Painting by Eugen Adam from 1862: Swiss troops help crush the attempted royalist coup at Neuchâtel in 1856.
Painting by Eugen Adam from 1862: Swiss troops help crush the attempted royalist coup at Neuchâtel in 1856. Swiss National Museum

The Neuchâtel deal

In 1856, the Swiss Confederation was poised to engage in war against Prussia. The reason for this was the Canton of Neuchâtel, which belonged to Switzerland, but was subordinate to the King of Prussia.

Andrej Abplanalp

Historian and communications chief of the Swiss National Museum.

There’s never been a king in Switzerland! Or has there? Neuchâtel joined the Swiss Confederation as a separate canton in September 1814, but at the same time it had a royal ruler: the King of Prussia. Neuchâtel was thus at one and the same time both part of the fledgling nation of Switzerland, which had just received its national borders as they still exist today, and also a Prussian principality. This dual role was confirmed at the Congress of Vienna in 1815, and in the mid-19th century it inflamed a storm of passions at Lake Neuchâtel. So Switzerland never had a whole king, but perhaps a ‘quarter king’.

Revolutionary coup

When liberal revolutions broke out all over Europe in 1848, the opponents of the monarchy in Neuchâtel seized their chance and rose up. Led by Fritz Courvoisier and Ami Girard, around 1,000 armed insurgents seized the castle in the city of Neuchâtel and proclaimed the republic. King Friedrich Wilhelm IV of Prussia wasn’t pleased, but at that point there was nothing he could do about it. He was occupied with the revolutionary tendencies in his home country. He grudgingly accepted the new circumstances, but he didn’t give up his claim to the principality in western Switzerland. On the contrary – in 1852 he had his claim to Neuchâtel endorsed at an international conference in London.

Friedrich Wilhelm IV of Prussia, 1847.
Friedrich Wilhelm IV of Prussia, 1847. Wikimedia

Royalist coup

Deprived of power, the Neuchâtel royalists operated in secret for the next few years. They met for covert gatherings, and waited for the right moment to restore what they believed was the rightful order. That moment came in September 1856. After the Prussian king had signalled in August that he would welcome a possible coup d’état, the royalists struck on 2 September. With a few hundred men they recaptured the castle in Neuchâtel. But the Republicans were far from defeated. With the backing of Swiss confederate troops, they quashed the uprising just a day later. Around 500 royalists were taken prisoner. They faced trial and the death penalty.

Now it had all gone too far for Friedrich Wilhelm IV, and the Prussian king demanded the immediate release of the prisoners. The Federal Council, now sucked into the conflict, rejected his demand. It also refused to impose an amnesty for the detained royalists. Unless Friedrich Wilhelm gave up his claim to the principality in western Switzerland. What an unacceptable proposal for a king! Prussia broke off diplomatic relations with Switzerland, and prepared for war. The Swiss, too, anticipated an armed conflict, and mobilised troops. On 27 December 1856, the Federal Assembly appointed Guillaume-Henri Dufour General of the armed forces. Under Dufour’s command, around 30,000 soldiers were relocated to the Rhine to secure the border.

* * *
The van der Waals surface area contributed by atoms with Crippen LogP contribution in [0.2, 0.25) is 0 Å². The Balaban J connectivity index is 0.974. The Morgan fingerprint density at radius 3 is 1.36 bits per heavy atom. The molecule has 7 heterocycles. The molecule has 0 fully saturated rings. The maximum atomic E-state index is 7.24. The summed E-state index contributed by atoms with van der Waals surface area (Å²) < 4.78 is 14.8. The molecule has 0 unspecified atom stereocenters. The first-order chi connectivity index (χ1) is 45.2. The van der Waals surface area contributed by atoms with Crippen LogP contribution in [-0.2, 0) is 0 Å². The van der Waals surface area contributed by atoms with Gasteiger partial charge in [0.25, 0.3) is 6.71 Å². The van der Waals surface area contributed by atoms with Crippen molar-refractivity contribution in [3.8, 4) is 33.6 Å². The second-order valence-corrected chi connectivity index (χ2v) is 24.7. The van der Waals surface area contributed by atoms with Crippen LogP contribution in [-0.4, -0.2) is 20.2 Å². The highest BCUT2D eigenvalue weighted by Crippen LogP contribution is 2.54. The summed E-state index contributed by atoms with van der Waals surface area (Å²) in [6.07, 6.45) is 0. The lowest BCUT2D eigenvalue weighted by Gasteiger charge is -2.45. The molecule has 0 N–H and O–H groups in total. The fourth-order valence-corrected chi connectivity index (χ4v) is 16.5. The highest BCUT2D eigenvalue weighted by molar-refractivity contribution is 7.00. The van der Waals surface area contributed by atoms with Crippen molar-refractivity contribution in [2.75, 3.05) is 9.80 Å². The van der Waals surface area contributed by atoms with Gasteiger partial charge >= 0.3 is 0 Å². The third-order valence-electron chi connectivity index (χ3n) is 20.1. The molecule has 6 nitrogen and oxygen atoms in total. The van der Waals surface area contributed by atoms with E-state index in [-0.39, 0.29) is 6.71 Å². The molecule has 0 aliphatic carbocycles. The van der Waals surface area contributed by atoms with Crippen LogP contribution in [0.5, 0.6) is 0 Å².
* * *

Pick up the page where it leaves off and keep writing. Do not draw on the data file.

Leaflet put out by the Neuchâtel Royalists, 1856.
Leaflet put out by the Neuchâtel Royalists, 1856. Swiss National Museum
Graphic print, probably made in 1856, of the royalist coup in Neuchâtel.
Graphic print, probably made in 1856, of the royalist coup in Neuchâtel. Swiss National Museum

Fully Swiss at last

The looming conflict came at a bad time for Europe. The Crimean War (1853-1856), in which France, the Kingdom of Sardinia, Great Britain and the Ottoman Empire had fought against Russia, had only just ended. The great powers, France and Britain, didn’t want a new conflict under any circumstances, and intervened. Ultimately, Napoleon III managed to dissuade the Prussian king from a military campaign. The attitude of the southern German population played into the hands of the French emperor. The majority of southern Germans were opposed to a Prussian campaign, which would have made the march through their territory and the logistical support of the troops difficult. Large sections of the Prussian army were also sceptical. Many soldiers didn’t see the point of the attack, because Neuchâtel was far away, somewhere in the south, and in their understanding it wasn’t really part of the Kingdom of Prussia. In the end, Friedrich Wilhelm called off the attack.

In mid-January 1857, the conflict was resolved and the interned rebels were released. After several rounds of negotiations, in May of that year the King of Prussia renounced his rights, but retained the (worthless) title ‘Prince of Neuchâtel’, which was roundly ridiculed by the British press in particular. The people of Neuchâtel didn’t care: they were fully Swiss at last.

Caricature in the English magazine ‘Punch’ (6 June 1857). While the Swiss sneak off with the juicy spoils, the inebriated King is left with nothing but a celebratory balloon.
Caricature in the English magazine ‘Punch’ (6 June 1857). While the Swiss sneak off with the juicy spoils, the inebriated King is left with nothing but a celebratory balloon. Google Books

Further posts

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